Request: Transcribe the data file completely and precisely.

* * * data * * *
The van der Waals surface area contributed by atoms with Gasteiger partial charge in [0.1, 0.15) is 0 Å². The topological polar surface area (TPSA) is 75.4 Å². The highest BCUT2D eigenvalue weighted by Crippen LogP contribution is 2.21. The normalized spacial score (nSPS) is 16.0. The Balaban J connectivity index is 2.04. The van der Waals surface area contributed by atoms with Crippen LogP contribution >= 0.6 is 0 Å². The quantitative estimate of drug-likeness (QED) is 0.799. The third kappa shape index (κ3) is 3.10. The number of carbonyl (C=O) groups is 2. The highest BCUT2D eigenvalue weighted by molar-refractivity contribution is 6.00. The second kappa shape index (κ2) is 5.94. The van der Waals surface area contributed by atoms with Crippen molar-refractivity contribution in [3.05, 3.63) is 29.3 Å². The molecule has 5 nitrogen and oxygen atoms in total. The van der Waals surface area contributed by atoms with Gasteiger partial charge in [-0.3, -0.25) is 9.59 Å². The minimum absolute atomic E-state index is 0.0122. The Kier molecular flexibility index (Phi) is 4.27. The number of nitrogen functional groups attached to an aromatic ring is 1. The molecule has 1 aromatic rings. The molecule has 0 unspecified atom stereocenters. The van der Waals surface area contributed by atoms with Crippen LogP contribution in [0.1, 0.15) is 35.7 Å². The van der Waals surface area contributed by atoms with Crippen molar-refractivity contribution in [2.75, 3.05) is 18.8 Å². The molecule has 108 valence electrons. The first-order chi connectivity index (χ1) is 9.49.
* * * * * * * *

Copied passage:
The van der Waals surface area contributed by atoms with Gasteiger partial charge in [0.1, 0.15) is 0 Å². The topological polar surface area (TPSA) is 75.4 Å². The highest BCUT2D eigenvalue weighted by Crippen LogP contribution is 2.21. The normalized spacial score (nSPS) is 16.0. The Balaban J connectivity index is 2.04. The van der Waals surface area contributed by atoms with Crippen LogP contribution >= 0.6 is 0 Å². The quantitative estimate of drug-likeness (QED) is 0.799. The third kappa shape index (κ3) is 3.10. The number of carbonyl (C=O) groups is 2. The highest BCUT2D eigenvalue weighted by molar-refractivity contribution is 6.00. The second kappa shape index (κ2) is 5.94. The van der Waals surface area contributed by atoms with Crippen molar-refractivity contribution in [3.05, 3.63) is 29.3 Å². The molecule has 5 nitrogen and oxygen atoms in total. The van der Waals surface area contributed by atoms with Gasteiger partial charge in [-0.3, -0.25) is 9.59 Å². The minimum absolute atomic E-state index is 0.0122. The Kier molecular flexibility index (Phi) is 4.27. The number of nitrogen functional groups attached to an aromatic ring is 1. The molecule has 1 aromatic rings. The molecule has 0 unspecified atom stereocenters. The van der Waals surface area contributed by atoms with Crippen LogP contribution in [0.1, 0.15) is 35.7 Å². The van der Waals surface area contributed by atoms with Crippen molar-refractivity contribution in [2.75, 3.05) is 18.8 Å². The molecule has 108 valence electrons. The first-order chi connectivity index (χ1) is 9.49.